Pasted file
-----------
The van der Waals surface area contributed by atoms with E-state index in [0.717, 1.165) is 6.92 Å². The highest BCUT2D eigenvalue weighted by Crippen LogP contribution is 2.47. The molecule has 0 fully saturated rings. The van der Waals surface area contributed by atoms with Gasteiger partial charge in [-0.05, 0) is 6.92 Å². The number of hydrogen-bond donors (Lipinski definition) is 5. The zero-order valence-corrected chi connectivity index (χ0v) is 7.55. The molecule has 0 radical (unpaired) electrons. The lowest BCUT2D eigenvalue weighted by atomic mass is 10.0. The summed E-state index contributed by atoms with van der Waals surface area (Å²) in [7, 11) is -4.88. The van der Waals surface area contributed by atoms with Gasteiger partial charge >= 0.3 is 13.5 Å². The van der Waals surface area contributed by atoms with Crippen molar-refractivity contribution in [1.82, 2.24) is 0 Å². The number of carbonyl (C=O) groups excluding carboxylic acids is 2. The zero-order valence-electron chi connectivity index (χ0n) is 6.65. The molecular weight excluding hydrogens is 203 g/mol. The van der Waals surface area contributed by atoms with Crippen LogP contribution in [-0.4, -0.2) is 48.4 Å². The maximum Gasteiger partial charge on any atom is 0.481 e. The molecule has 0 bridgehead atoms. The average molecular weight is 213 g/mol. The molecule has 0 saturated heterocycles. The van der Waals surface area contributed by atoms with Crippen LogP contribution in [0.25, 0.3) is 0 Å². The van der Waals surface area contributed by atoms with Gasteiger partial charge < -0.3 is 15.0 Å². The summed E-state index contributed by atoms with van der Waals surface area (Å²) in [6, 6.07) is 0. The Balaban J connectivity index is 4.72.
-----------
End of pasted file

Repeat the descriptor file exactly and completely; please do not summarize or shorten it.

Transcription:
The van der Waals surface area contributed by atoms with E-state index in [0.717, 1.165) is 6.92 Å². The highest BCUT2D eigenvalue weighted by Crippen LogP contribution is 2.47. The molecule has 0 fully saturated rings. The van der Waals surface area contributed by atoms with Gasteiger partial charge in [-0.05, 0) is 6.92 Å². The number of hydrogen-bond donors (Lipinski definition) is 5. The zero-order valence-corrected chi connectivity index (χ0v) is 7.55. The molecule has 0 radical (unpaired) electrons. The lowest BCUT2D eigenvalue weighted by atomic mass is 10.0. The summed E-state index contributed by atoms with van der Waals surface area (Å²) in [7, 11) is -4.88. The van der Waals surface area contributed by atoms with Gasteiger partial charge >= 0.3 is 13.5 Å². The van der Waals surface area contributed by atoms with Crippen molar-refractivity contribution in [1.82, 2.24) is 0 Å². The number of carbonyl (C=O) groups excluding carboxylic acids is 2. The zero-order valence-electron chi connectivity index (χ0n) is 6.65. The molecular weight excluding hydrogens is 203 g/mol. The van der Waals surface area contributed by atoms with Crippen LogP contribution in [-0.4, -0.2) is 48.4 Å². The maximum Gasteiger partial charge on any atom is 0.481 e. The molecule has 0 bridgehead atoms. The average molecular weight is 213 g/mol. The molecule has 0 saturated heterocycles. The van der Waals surface area contributed by atoms with Crippen LogP contribution in [0.25, 0.3) is 0 Å². The van der Waals surface area contributed by atoms with Gasteiger partial charge < -0.3 is 15.0 Å². The summed E-state index contributed by atoms with van der Waals surface area (Å²) in [6, 6.07) is 0. The Balaban J connectivity index is 4.72.